Most levothyroxine products are now compatible with each other (including brand and generics). However, some products are still not interchangeable [R].
Experts typically recommend sticking with one form of levothyroxine if possible. If a change is necessary, lab tests are usually monitored more frequently until levels become stable again [R].
Natural Thyroid Support
This section will give you an overview of supplements and nutrients that support the thyroid.
The listed compounds are in no way meant to replace your thyroid medication.
Talk to a doctor before taking supplements alongside prescription medication. Do not change the dosage of your medication or stop taking it without consulting a doctor first.
Our body needs iodine to make thyroid hormones. Our body also doesn’t produce iodine, we get all of it from food [R].
It’s not surprising then that iodine deficiency is one of the leading causes of hypothyroidism [R].
So should we take iodine supplements?
The answer is a bit unclear.
Another issue is that consuming too much iodine is dangerous. The upper limit of iodine is about 1,100 micrograms per day, doses above that can be lethal [R].
Ironically, a study of 256 healthy adults found that iodine supplements can cause hypothyroidism. This happened when subjects took more than 800 micrograms each day [R].
Who should receive supplements then?
Pregnant women and children are particularly vulnerable to iodine deficiency [R].
This is because iodine is important for brain development in kids. Deficiencies during pregnancy can cause a number of complications [R].
However, a large review of 14 studies including over 2,700 pregnant women did not find any beneficial effects with iodine supplements [R].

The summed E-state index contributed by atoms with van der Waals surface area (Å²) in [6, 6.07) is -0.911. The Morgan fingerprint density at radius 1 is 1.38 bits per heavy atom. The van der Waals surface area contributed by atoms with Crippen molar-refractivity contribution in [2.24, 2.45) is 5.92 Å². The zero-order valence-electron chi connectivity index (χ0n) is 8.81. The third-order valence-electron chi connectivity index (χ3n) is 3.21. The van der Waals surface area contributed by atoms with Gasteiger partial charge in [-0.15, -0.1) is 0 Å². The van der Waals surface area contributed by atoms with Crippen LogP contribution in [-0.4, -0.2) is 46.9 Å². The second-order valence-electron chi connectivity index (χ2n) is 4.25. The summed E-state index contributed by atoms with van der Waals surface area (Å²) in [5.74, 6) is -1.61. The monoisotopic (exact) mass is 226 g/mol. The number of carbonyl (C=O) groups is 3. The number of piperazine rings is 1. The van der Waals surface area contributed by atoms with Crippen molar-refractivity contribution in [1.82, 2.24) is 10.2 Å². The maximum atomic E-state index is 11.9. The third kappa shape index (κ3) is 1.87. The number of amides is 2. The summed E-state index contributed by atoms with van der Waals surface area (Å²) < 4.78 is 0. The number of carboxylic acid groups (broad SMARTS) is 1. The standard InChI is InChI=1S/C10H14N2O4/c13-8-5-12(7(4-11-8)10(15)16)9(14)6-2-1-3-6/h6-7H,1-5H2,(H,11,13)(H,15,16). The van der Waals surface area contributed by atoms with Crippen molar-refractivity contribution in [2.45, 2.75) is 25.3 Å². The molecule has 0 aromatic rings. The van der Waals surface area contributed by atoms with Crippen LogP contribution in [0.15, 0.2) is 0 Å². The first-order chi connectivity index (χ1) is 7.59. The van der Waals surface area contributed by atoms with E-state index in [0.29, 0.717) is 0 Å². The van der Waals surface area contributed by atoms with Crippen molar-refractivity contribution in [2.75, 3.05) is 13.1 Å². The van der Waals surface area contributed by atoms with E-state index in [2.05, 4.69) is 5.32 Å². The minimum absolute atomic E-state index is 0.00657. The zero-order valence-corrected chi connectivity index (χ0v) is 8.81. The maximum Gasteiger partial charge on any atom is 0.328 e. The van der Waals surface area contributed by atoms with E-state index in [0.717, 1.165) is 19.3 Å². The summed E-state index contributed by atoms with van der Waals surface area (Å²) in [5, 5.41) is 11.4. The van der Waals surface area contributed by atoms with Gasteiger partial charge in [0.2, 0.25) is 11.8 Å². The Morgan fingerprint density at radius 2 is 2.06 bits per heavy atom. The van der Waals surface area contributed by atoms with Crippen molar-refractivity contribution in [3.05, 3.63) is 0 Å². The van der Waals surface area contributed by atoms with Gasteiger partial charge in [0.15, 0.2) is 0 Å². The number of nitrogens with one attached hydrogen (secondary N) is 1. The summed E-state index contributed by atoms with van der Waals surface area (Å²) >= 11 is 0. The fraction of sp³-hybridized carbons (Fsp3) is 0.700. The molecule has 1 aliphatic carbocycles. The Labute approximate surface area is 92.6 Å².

A different review of 26 studies including over 29,000 children also had mixed results. They did find that supplementation with iodized oil can reduce rates of goiter [R].
The recommended daily intake of iodine is 150 micrograms. Consuming too much iodine can have negative effects [R].
We usually get enough iodine through our diet. If you want to boost your intake, some good food sources include [R]:
- Seaweed and kelp
- Iodized salt
The issue is we require a very small amount of selenium for proper thyroid function. People who receive adequate selenium through their diet may not benefit from supplements [R].
The World Health Organization recommends a maximum daily intake of 70 micrograms of selenium. Doses over 400 micrograms per day can be toxic [R].
Selenium plays many important roles in our body, including thyroid hormones.
For those concerned they aren’t getting enough selenium, it’s probably best to try to include more in the diet.
Some great dietary sources of selenium include [R]:
- Brazil nuts
Research has not looked at the benefits of tyrosine supplements on thyroid disorders, but we do know it is important.
Tyrosine is an amino acid that is used to make T3 and T4 [R].
Low levels of tyrosine are linked to lower levels of thyroid hormones, at least in patients with severe infections [R].
As an added bonus, tyrosine supplements have been shown to enhance cognitive performance as well [R].
Foods that contain high levels of tyrosine are [R]:
- Chicken and turkey
- Dairy products
4) Fish Oil
A few animal studies show that fish oil supplements may benefit those with thyroid problems.
One rat study found that the PUFAs in fish oil can enhance the action of thyroid hormones [R].